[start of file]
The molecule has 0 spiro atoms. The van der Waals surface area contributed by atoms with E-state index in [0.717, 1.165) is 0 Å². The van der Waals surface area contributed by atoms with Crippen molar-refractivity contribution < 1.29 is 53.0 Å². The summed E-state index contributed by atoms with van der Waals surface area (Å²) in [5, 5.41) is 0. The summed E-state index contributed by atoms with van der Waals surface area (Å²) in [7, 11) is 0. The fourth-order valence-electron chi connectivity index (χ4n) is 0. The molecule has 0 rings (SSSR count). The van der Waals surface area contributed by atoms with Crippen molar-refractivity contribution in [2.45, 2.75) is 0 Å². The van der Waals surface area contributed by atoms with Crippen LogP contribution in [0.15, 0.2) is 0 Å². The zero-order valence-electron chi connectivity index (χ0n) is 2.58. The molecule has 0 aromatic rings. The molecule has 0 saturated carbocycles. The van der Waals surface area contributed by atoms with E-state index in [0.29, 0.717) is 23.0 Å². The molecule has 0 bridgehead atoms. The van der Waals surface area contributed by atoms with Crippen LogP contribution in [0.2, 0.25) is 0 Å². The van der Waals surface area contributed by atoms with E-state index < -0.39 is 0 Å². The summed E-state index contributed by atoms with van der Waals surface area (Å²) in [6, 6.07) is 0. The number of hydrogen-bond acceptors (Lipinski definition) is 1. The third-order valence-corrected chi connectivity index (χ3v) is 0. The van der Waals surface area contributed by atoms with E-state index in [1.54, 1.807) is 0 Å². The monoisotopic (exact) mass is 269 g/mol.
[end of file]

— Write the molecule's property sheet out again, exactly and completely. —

The molecule has 0 spiro atoms. The van der Waals surface area contributed by atoms with E-state index in [0.717, 1.165) is 0 Å². The van der Waals surface area contributed by atoms with Crippen molar-refractivity contribution < 1.29 is 53.0 Å². The summed E-state index contributed by atoms with van der Waals surface area (Å²) in [5, 5.41) is 0. The summed E-state index contributed by atoms with van der Waals surface area (Å²) in [7, 11) is 0. The fourth-order valence-electron chi connectivity index (χ4n) is 0. The molecule has 0 rings (SSSR count). The van der Waals surface area contributed by atoms with Crippen molar-refractivity contribution in [2.45, 2.75) is 0 Å². The van der Waals surface area contributed by atoms with Crippen LogP contribution in [0.15, 0.2) is 0 Å². The zero-order valence-electron chi connectivity index (χ0n) is 2.58. The molecule has 0 aromatic rings. The molecule has 0 saturated carbocycles. The van der Waals surface area contributed by atoms with E-state index in [0.29, 0.717) is 23.0 Å². The molecule has 0 bridgehead atoms. The van der Waals surface area contributed by atoms with Crippen LogP contribution in [0.2, 0.25) is 0 Å². The van der Waals surface area contributed by atoms with E-state index < -0.39 is 0 Å². The summed E-state index contributed by atoms with van der Waals surface area (Å²) in [6, 6.07) is 0. The number of hydrogen-bond acceptors (Lipinski definition) is 1. The third-order valence-corrected chi connectivity index (χ3v) is 0. The van der Waals surface area contributed by atoms with E-state index in [1.54, 1.807) is 0 Å². The monoisotopic (exact) mass is 269 g/mol.